Eric Bieniemy had better learn to ration his booming voice.
It was one thing when the running back-turned-assistant coach could spend an entire 3-hour practice barking at the running backs Womens Kris Russell Jersey , a handful of players under his direct supervision. It’s quite another now that he’s in charge of dozens of players on the Kansas City Chiefs‘ offense.
But that in-your-face intensity is also a big reason why Bieniemy has quickly risen through the coaching ranks, from running backs coach at his alma mater, Colorado, to offensive coordinator in the NFL.
So don’t expect him to turn the volume down anytime soon.
”The biggest thing Coach Bieniemy will bring to our offense is his intensity,” said Chiefs running back Spencer Ware, who has worked closely under him the past couple seasons. ”If you look at his resume and the players he’s coached and the way they play football, each and every play they get out there on the field – having an entire offense with that same mentality is pretty exciting.”
Pretty intimidating, too.
Bieniemy carries a presence on the practice field that looms much larger than his stout frame. When he speaks, people listen – mostly because the volume is so high.
Quite frankly, it’s hard to ignore.
”I just joked with him out here William Karlsson Jersey , he’s having to walk around now. He isn’t coaching just one position,” Chiefs coach Andy Reid said. ”He has to grind on everybody. That takes a little bit of getting used to. He did a nice job of figure all that during minicamps and that.”
Reid has always thought highly of Bieniemy, who joined his initial staff as the running backs coach in Kansas City. But the fact that he elevated Bieniemy to offensive coordinator after watching Matt Nagy take over the head job in Chicago speaks volumes about Reid’s belief in his assistant’s ability.
Never before has he had an offensive coordinator who played anything but quarterback.
There was Rod Dowhower in the early years in Philadelphia, and Brad Childress and Marty Mornhinweg had backgrounds with the most mentally demanding position on the field. Doug Pederson became Reid’s first offensive coordinator in Kansas City before taking the Eagles’ top job and parlaying some of what he learned during his time with the Chiefs into a Super Bowl title this past season.
It makes sense, too. The quarterback is the only player on offense who must know everybody’s job on every play. That’s why so many of them successfully transition to coaching.
Bieniemy has shown a similar aptitude, though. The Chiefs have always used their running backs in the passing game, so he’s had a hand in that part of the scheme, and his success in helping Kareem Hunt go from unheralded and overlooked draft pick to NFL rushing champion was hard to ignore.
”He brings a certain detail to the offense that I think that we really need,” first-year quarterback Patrick Mahomes II said, ”and it’s something that he stays detailed and he stays on you and he makes sure you’re doing the right things Brandon Montour Jersey Kids , and I feel like it’ll help me a ton as this year goes along.”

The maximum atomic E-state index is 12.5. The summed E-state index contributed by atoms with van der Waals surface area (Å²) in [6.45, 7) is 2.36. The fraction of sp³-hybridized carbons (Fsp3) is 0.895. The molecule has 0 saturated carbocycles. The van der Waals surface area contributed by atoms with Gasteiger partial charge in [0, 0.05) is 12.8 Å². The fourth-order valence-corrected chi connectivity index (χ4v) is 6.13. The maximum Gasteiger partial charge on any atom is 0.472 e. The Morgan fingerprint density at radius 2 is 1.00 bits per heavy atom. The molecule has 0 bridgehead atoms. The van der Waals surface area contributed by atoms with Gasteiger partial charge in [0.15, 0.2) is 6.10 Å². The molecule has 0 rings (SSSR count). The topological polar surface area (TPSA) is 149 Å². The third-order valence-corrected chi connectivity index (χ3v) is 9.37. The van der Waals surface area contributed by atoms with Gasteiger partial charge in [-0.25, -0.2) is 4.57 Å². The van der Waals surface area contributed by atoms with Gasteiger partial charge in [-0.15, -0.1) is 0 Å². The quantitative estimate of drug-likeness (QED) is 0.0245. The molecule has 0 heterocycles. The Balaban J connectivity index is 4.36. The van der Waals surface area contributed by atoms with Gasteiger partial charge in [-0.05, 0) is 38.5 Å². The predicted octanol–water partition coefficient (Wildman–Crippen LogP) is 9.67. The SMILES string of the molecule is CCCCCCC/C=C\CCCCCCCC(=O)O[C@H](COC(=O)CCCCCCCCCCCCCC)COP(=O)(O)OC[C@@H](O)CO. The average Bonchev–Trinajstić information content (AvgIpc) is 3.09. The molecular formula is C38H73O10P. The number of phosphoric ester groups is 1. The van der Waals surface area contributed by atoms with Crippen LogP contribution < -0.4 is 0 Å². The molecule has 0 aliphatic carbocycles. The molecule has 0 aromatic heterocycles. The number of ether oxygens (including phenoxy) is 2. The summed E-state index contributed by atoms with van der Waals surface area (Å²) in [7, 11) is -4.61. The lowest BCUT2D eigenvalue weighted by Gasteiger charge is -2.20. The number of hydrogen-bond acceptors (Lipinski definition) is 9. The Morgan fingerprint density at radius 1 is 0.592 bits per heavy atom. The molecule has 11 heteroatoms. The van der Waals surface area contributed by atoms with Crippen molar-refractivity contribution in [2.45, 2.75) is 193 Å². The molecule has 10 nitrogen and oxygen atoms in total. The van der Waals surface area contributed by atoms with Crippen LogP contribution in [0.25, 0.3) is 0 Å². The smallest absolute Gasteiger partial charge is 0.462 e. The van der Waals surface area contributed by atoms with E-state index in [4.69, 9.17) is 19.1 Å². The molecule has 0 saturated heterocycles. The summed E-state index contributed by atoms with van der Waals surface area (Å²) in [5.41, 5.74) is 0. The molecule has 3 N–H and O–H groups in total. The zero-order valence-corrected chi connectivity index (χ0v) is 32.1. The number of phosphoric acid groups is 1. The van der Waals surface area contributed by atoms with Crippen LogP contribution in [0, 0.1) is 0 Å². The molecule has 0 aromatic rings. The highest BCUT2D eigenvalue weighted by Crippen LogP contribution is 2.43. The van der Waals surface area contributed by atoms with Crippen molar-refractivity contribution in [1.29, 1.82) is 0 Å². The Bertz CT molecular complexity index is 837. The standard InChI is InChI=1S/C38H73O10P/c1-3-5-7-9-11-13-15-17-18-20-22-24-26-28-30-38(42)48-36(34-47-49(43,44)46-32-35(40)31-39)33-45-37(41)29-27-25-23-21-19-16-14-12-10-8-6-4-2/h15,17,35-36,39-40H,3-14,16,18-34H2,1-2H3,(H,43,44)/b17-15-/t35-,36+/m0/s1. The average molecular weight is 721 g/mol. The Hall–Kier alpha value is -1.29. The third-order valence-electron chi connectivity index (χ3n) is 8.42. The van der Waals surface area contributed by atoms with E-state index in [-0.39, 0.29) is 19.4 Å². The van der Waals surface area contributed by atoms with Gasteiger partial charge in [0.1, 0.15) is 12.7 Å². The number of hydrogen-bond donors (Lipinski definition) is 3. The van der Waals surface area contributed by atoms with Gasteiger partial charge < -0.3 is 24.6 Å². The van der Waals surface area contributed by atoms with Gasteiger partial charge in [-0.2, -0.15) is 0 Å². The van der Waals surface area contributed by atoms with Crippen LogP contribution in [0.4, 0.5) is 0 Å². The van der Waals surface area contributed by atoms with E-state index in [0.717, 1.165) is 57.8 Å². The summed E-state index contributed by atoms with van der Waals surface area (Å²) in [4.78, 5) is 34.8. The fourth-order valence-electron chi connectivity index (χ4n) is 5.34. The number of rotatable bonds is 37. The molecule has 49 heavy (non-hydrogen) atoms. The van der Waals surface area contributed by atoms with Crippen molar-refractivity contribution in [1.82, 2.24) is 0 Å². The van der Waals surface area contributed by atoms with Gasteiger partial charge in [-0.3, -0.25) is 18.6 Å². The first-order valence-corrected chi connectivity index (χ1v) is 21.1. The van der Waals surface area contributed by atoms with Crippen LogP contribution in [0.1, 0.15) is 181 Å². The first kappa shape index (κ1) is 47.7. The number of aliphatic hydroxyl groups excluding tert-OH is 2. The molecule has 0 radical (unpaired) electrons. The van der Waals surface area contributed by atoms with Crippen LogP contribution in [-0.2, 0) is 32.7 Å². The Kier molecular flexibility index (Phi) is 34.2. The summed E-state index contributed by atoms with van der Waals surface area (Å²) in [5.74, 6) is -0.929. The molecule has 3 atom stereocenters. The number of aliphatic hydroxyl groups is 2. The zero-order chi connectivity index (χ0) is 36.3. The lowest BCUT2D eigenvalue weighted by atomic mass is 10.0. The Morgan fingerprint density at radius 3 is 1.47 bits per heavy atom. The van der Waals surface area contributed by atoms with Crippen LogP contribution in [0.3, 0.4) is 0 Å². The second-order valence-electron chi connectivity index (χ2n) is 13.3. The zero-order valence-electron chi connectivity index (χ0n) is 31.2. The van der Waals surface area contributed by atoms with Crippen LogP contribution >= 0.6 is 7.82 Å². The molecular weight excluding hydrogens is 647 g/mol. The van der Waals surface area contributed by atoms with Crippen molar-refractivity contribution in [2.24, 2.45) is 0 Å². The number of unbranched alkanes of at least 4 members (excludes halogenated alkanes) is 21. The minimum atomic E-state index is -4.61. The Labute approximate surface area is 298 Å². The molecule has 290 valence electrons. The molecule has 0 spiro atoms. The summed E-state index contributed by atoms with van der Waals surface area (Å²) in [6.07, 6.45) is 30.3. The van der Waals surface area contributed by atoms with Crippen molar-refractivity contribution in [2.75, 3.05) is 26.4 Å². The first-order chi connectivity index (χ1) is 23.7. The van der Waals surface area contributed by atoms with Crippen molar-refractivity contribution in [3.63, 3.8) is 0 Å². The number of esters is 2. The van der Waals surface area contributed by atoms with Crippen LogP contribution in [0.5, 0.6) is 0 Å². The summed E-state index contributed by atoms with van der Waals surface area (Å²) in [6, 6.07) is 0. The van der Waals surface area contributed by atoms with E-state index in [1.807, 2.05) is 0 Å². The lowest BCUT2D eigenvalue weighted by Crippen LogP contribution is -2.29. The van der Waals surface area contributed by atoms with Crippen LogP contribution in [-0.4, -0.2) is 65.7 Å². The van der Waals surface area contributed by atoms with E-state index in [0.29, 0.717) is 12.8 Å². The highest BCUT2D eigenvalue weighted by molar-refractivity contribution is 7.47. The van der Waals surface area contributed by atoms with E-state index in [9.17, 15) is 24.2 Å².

Over time, Pederson and Nagy were given carte blanche with the offense, and there’s a good chance Bieniemy will earn that latitude as well. But for now, he’ll work hand-in-hand with Reid and quarterbacks coach Mike Kafka in orchestrating what could be one of the league’s top offenses.
The Chiefs have surrounded Mahomes with plenty of weapons: Hunt in the backfield, Travis Kelce at tight end, and wide receiver Sammy Watkins joining speedster Tyreek Hill as downfield threats.
In other words, they’ve also given Bieniemy the tools necessary to succeed.
”This is actually a unique position because I get to touch every position on the offensive side of the ball,” he said. ”It’s a unique situation to be in.”
NOTES: The Chiefs released WR Elijah Marks and signed DT Mike Purcell. … Hunt did individual work but was held out of team drills Friday to rest his hamstring, which bothered him during the summer. … LB Reggie Ragland (knee), CB Ashton Lampkin (knee) and FS Armani Watts (ankle) did not practice.
There’s been plenty of consternation about the NFL’s new rule against lowering the helmet to initiate contact Vladimir Tarasenko Jersey , but Patriots coach Bill Belichick isn’t sweating it.
Belichick said on WEEI that as far as he’s concerned, there’s no reason for the Patriots to change the way they tackle, because Belichick has always told his players not to lower their heads when making contact.
“It’s not a change for us, for our coaching staff,” Belichick said. “We’ve never taught tackling with the crown of your helmet, putting your head down, leaning your body forward in that type of position. I don’t think fundamentally that’s a good position to be in. It’s not effective. We’ve always tackled with our head up, eyes open, head back, so we can see what we hit. That’s the only way I’ve ever coached. If we do it that way Youth Tyler Pitlick Jersey , we’ll be within the rules.”
In an offseason when the new rule has been hotly debated, Belichick is not interested in joining that debate.
“It doesn’t matter whether I like the rule or don’t like the rule,” Belichick said. “My job is to understand the rule and coach it.”
At a time when coaches, players, media members and fans all have concerns about the new helmet rule, Belichick does not.
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